A good masthead preamp is well worthwhile, the choice of design may depend on whether you have any cellular base stations in your immediate vicinity.

73

John G3XDY

----- Original Message -----
From: "Chris" <chris.yln@...>
To: <ukmicrowaves@...>
Sent: Saturday, August 08, 2009 9:28 AM
Subject: [ukmicrowaves] beam and coax


Hi I have just put the 23cm unit into my IC910 and I need some help with what beam and coax to use on the 23cm band
thanks Chris GM4YLN



------------------------------------

Yahoo! Groups Links



Re: beam and coax

Graham - G4FSG
 

--- In ukmicrowaves@..., "Chris" <chris.yln@...> wrote:

Hi I have just put the 23cm unit into my IC910 and I need some help
with what beam and coax to use on the 23cm band
thanks Chris GM4YLN
Chris

I use a Wimo 44 element on 23cms (and Wimo antennas on 70cm and 2m) and
have found it very good in both performance and quality. Of course, the
general rule is 'get as much metal in the sky as possible' so a 67 el
would be even better!!

The answer to 'what feeder' is more difficult - it depends to a degree
on the length of feeder and whether you are going to run a masthead
pre-amp. A fair compromise is Ecoflex 10 or 15 depending on the length.
Even better would be LDF4-50 (but only just better than Eco15 at 23cm).
Under lift conditions then any of these will be OK however long the run
but if you want to work DX under flat condx then a masthead preamp
(G4DDK?) and reasonable power out is needed.

73

Graham - G4FSG


Re: Beacons and gardening

Willis, MJ (Michael) <mike.willis@...>
 

The same thing happens with shacks when amateurs are on the air rather than gardening. It is just as well overgrown trees are good supports for HF stealth dipoles.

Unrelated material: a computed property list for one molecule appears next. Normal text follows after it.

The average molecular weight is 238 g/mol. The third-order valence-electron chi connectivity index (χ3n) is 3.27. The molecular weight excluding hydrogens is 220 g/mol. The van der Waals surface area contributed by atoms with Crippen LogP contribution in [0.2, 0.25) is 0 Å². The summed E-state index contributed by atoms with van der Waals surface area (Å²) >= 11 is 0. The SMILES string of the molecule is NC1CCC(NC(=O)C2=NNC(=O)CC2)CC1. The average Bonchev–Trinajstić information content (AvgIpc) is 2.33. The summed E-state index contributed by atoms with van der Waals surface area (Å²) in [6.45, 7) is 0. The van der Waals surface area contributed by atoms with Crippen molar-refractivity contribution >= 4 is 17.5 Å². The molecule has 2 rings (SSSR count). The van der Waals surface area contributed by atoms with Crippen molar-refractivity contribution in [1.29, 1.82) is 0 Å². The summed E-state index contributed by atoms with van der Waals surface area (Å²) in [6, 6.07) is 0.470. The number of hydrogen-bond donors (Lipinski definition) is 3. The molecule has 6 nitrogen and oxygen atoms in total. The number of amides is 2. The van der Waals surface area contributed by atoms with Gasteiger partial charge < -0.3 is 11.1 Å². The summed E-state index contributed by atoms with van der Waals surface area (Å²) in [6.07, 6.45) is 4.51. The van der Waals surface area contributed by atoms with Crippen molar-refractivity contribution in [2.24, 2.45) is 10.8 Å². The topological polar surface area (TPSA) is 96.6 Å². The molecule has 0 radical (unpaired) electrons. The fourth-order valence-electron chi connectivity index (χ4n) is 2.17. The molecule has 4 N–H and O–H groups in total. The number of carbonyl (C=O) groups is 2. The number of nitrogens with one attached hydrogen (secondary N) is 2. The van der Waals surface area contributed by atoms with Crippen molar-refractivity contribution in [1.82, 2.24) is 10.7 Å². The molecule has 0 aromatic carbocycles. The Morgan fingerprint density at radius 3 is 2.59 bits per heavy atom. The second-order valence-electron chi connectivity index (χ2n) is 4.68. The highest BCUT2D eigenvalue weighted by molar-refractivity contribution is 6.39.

Thinking of weeding, I will be bringing some stuff to the Hamfest on Sunday, I need to clear out a bit. I will have the odd microwave transverter, an HP8557 and an Altech noise figure meter might be of interest to those coming. The good thing about Hamfest is that it is wide ranging in an area with many microwave enthusiasts but not on the East coast where there appears to be a surplus of surplus.
 
Several things I will not bring as they raise too little cash nowadays - what does one do with VHF valve linears these days for example? They are practically obsolete for powers below about 150W and running more than 200W from most homes disturbs nearby electronic equipment. There must be thousands in cupboards, under beds, in sheds and in garages all over the country. I appear to have several and doubt I am untypical. Too heavy to take and bring back.
 
Mike

--
Scanned by iCritical.



Re: beam and coax

G3RIR <g3rir@...>
 

Ecoflex 15 is very easy to handle and the loss is very nearly as good as
LDF450. You will probably need a mast head pre-amp unless your coax run is
very short.

I use a 35 ele Tonna but I suggest you get something a big bigger and more
robust.

Neil, G3RIR

-----Original Message-----
From: ukmicrowaves@... [mailto:ukmicrowaves@...] On
Behalf Of Chris
Sent: 08 August 2009 10:28
To: ukmicrowaves@...
Subject: [ukmicrowaves] beam and coax